Theres no doubt at all that you meet a much classier sort of chap, using a mobile phone.
What I mean is: If you get a call, and its from a mobile, why, you just naturally trust the person more than if theyre using an ordinary phone. Dont you agree?
OK, I give up. That was my last attempt to make a sensible justification for paying British Telecom for calls at mobile rates, using my home phone. And it just doesnt work, does it?
Heres the BT Fusion proposition: You have a single phone, which works as a GSM mobile when youre out and about, but which switches to become a VOIP phone, using Internet telephony, as soon as you arrive at your home.
Heck, wonderful! Internet phone calls are free, so… who could object?
Small print: No, these Fusion Internet phone calls arent free. They are “up to 95 percent cheaper than equivalent off-peak mobile phone calls.”
The more you look into the Fusion idea, the harder it is to fathom what on Earth is going on.
For example, Fusion doesnt work on an ordinary broadband connection.
If you already have a cable modem or an ADSL line, you will probably have to cancel it; BT Fusion requires you to have a BT Broadband ADSL line.
And the same goes for your cheap phone service; BT Fusion calls have to be billed to a standard BT phone line.
The phone is, at least, wireless; but despite the fact that most people who would be interested are likely to have a Wi-Fi network at home, Fusion doesnt use Wi-Fi. It uses Bluetooth.
So you have to have a special Internet wireless hub, provided (free!) by BT, which does Bluetooth telephony.
It also does Wi-Fi, which means that if you didnt have Wi-Fi, now you do. And if you did, you now have two Wi-Fi networks, and have to start fooling around with channels.
Theres nothing wrong with the phone. Its a standard Motorola GSM phone, with a little extra software in its Bluetooth stack, which means it can be a cordless phone.
It is, at the moment, unique; if you dont like the Motorola, youre stuck.
However, if you use the phone at work, it remains a cellular phone. Because the thing works over Bluetooth, putting a hub in the office will be of use to only six people maximum. Thats all the hub can register.
And only three of them can talk simultaneously; you have to have one hub for every three of the office staff who are likely to be on the phone at any one moment.
When youre out and about in the streets, of course, it switches to the GSM network. But you cant use your existing mobile provider. It has to be contracted to Vodafone, BTs Fusion partner.
All incoming calls are charged to the caller in the way that is normal in the U.K. Unfortunately, they are charged at standard mobile phone call rates—calls to mobile phones are among the steepest tariffs available.
I could go on; feature after feature seems to be designed to be a really good deal for BT, and a really poor deal for the customer. So why on Earth would BT expect people to go for this deal?
As far as I can tell, the nub of the proposition seems to be that if you dont have good cellular coverage in your home (something like 20 percent of mobile phone users), then BT will effectively extend the cellular network indoors, by switching the call seamlessly.
In order words, you dont have to say: “Ill probably lose you, Im just going indoors—if I do, Ill call back.” You just carry on talking, and the network recognizes that youre now doing an Internet VOIP call.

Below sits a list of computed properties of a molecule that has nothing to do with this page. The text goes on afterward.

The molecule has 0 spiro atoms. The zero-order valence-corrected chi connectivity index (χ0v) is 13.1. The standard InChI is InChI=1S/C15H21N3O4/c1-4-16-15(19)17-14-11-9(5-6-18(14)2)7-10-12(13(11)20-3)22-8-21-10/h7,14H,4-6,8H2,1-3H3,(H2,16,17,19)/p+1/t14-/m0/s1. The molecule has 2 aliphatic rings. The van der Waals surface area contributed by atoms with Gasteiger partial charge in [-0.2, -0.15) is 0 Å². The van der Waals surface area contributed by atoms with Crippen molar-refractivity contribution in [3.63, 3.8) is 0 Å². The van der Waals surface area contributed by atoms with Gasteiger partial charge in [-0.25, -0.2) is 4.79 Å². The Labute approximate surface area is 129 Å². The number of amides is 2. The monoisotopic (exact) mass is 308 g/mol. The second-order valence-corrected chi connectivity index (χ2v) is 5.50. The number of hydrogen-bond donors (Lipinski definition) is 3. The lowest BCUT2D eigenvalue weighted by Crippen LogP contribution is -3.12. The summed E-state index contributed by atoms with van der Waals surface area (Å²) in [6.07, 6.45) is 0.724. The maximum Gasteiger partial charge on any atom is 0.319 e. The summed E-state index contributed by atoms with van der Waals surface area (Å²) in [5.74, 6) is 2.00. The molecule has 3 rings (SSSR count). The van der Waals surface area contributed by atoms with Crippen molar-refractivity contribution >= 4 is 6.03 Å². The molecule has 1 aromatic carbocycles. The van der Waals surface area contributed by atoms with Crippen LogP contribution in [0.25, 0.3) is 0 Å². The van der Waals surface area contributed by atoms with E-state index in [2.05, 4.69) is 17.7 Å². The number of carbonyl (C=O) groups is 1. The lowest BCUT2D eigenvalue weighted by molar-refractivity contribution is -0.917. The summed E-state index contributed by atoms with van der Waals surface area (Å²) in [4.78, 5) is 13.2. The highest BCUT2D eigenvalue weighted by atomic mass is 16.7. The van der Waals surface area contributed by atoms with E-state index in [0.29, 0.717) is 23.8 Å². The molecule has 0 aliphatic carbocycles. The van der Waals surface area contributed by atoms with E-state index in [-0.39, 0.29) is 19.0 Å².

But it carries on charging you for the mobile call that you started with.
Oh, and the whole service costs 10 pounds a month, before call charges.
The mystery is probably explained by two facts. First, this is a market research exercise, not a product. The real product will be a Wi-Fi based cell phone, announced for office use later this year, and probably not shipping until this time 2006.
The second point is more significant: I think BT has suddenly twigged that it is about to lose one of its major assets—the phone number system.
Well, “suddenly” overstates it, probably; this project has been under development for a very long time under the “Bluephone” label, and is more than a year later than expected. But a year counts as “suddenly” in BT.
The problem facing all the worlds telcos, not just BT, is that were going to be using IP addresses, not phone numbers, pretty soon.
Phone numbers are where telcos make their cash. If I can talk to you just by clicking on your Skype or Yahoo Messenger or AIM or MSN identity, then the only reason for having a phone number is so that people without VOIP phones can call you. When everybody has VOIP, why would they bother.
But it has taken the worlds telcos an inordinately long time to realize that theyre making themselves redundant.
Had they worked it out when the first Bluetooth phones appeared, they could have embedded the phone number infrastructure permanently into Internet phone calls, by allowing CTP (cordless telephony profiles) in cell phones, and charging a (smallish) fee for terminating incoming calls.
But its too late. By the time BT finally gets its Wi-Fi component integrated into Fusion, and one or two other telcos follow suit (they will), the avalanche of people moving to completely free broadband voice will have swept these foolish attempts to stem the incoming tide away like a tropical storm in the Caribbean.
Theres still some money to be made, offering seamless switching; but whether it can be made profitably by anybody except an ISP, Id hate to say.
Certainly, I wouldnt invest my pension in a business founded on that idea.
Contributing columnist Guy Kewney has been irritating the complacent in high tech since 1974. Previously with PC Mag UK and ZDNet UK, Guy helped found InfoWorld, Personal Computer World, MicroScope, PC Dealer, AFAICS Research and NewsWireless. And he only commits one blog—forgiveable, surely? He can be reached at firstname.lastname@example.org.
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